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Ghost Frescoes

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Basilica of San Zeno Maggiore, Verona

A chubby fist and wing
float free, severed
from the landscape of human affairs.

Below, a barefoot saint
seems to straddle acres, beaming
casual self-possession, the divine

right to stake eternal claim—but
in the space between
both legs, a third intrudes,

last remnant of a man fading
to white dust. Nine hundred years ago
this wall was his. Reduced

to a toehold, he now spites
the fourteenth-century arriviste,
holding his ground with the ghost

of what he was. The saint remains
oblivious. Centuries sweep
around him like planets' rings;

the church's wheel-of-fortune
spins rose light
through plague and war.

Yet so vivid
are his blue and russet robes,
he glistens—a refugee

from a sun shower
who's arrived dripping wet, an idea
fresh from the brush of his maker.

Source: Poetry (Poetry)

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This poem originally appeared in the December 1999 issue of Poetry magazine

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Ghost Frescoes

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  • Born in New York City where she still lives, Maria Terrone is the author of the poetry collections Eye to Eye (2014), A Secret Room in Fall (2006) and The Bodies We Were Loaned (2002), as well as a chapbook, American Gothic, Take 2 (2009). Her poetry ranges widely in subject, drawing inspiration from modern urban life, history, migration, and memory.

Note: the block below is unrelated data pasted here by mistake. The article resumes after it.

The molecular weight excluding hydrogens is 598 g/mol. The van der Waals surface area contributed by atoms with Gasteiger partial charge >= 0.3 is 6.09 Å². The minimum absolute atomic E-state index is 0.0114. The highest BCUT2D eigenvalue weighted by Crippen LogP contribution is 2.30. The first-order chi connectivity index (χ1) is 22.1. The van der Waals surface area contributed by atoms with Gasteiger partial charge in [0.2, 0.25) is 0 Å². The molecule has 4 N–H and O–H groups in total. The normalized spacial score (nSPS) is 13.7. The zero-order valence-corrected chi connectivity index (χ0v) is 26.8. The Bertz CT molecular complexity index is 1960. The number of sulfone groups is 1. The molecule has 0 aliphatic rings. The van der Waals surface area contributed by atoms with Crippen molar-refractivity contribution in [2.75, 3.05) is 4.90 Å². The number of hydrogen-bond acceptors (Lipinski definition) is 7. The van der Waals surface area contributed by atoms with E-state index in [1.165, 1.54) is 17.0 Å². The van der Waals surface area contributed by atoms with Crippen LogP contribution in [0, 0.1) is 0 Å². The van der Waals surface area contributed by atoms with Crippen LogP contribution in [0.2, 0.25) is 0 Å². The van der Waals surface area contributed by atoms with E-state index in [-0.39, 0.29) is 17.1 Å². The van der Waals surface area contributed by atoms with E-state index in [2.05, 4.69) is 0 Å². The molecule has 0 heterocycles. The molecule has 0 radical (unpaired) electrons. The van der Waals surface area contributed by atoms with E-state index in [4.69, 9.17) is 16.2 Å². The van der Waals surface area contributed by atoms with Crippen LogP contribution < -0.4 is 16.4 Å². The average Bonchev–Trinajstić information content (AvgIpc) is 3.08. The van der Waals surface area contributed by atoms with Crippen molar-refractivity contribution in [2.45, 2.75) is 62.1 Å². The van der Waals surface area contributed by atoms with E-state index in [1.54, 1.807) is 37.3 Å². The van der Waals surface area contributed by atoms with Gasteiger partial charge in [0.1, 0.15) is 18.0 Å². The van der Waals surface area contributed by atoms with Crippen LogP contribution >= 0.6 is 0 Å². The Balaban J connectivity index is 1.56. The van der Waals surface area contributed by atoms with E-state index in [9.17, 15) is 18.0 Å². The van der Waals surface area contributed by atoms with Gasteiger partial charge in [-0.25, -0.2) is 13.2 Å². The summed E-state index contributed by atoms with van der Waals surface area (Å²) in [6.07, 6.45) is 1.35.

Writes Dana Gioia about Eye to Eye: “Maria Terrone's poems are simultaneously sensuous and spiritual, earthy and intellectual. Her imagination takes fire from contradiction and complexity. One small image—washing a potato or rearranging a lingerie drawer—can open up vistas of private desire or public history. Her poetry explores the contingencies of time and eternity.” Reviewing Eye to Eye for The Common, Sarah Wetzel noted, “Terrone sees the world in all its blemished and brutal multiplicities.”

    Her work, which has been published in French and Farsi, has appeared in...

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